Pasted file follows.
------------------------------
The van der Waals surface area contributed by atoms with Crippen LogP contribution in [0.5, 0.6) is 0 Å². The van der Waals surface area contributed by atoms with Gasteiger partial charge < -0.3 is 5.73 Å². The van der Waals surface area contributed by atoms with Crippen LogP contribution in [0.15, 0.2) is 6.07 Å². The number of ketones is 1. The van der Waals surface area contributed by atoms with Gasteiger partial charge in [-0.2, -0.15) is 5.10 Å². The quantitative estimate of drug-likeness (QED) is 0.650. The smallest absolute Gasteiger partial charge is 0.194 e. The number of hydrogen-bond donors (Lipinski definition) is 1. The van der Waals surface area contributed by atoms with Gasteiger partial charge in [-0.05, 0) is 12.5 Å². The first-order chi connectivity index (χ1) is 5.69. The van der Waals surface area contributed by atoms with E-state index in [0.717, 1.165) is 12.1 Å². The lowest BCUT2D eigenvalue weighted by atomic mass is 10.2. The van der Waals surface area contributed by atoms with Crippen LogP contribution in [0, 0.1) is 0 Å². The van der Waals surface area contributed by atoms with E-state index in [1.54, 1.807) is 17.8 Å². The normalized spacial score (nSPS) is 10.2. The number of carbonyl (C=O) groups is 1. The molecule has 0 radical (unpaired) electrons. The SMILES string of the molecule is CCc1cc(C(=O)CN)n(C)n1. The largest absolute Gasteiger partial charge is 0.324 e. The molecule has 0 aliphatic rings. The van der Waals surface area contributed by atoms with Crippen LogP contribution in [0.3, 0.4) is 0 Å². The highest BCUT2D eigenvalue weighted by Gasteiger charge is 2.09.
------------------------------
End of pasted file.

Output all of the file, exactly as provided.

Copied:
The van der Waals surface area contributed by atoms with Crippen LogP contribution in [0.5, 0.6) is 0 Å². The van der Waals surface area contributed by atoms with Gasteiger partial charge < -0.3 is 5.73 Å². The van der Waals surface area contributed by atoms with Crippen LogP contribution in [0.15, 0.2) is 6.07 Å². The number of ketones is 1. The van der Waals surface area contributed by atoms with Gasteiger partial charge in [-0.2, -0.15) is 5.10 Å². The quantitative estimate of drug-likeness (QED) is 0.650. The smallest absolute Gasteiger partial charge is 0.194 e. The number of hydrogen-bond donors (Lipinski definition) is 1. The van der Waals surface area contributed by atoms with Gasteiger partial charge in [-0.05, 0) is 12.5 Å². The first-order chi connectivity index (χ1) is 5.69. The van der Waals surface area contributed by atoms with E-state index in [0.717, 1.165) is 12.1 Å². The lowest BCUT2D eigenvalue weighted by atomic mass is 10.2. The van der Waals surface area contributed by atoms with Crippen LogP contribution in [0, 0.1) is 0 Å². The van der Waals surface area contributed by atoms with E-state index in [1.54, 1.807) is 17.8 Å². The normalized spacial score (nSPS) is 10.2. The number of carbonyl (C=O) groups is 1. The molecule has 0 radical (unpaired) electrons. The SMILES string of the molecule is CCc1cc(C(=O)CN)n(C)n1. The largest absolute Gasteiger partial charge is 0.324 e. The molecule has 0 aliphatic rings. The van der Waals surface area contributed by atoms with Crippen LogP contribution in [0.3, 0.4) is 0 Å². The highest BCUT2D eigenvalue weighted by Gasteiger charge is 2.09.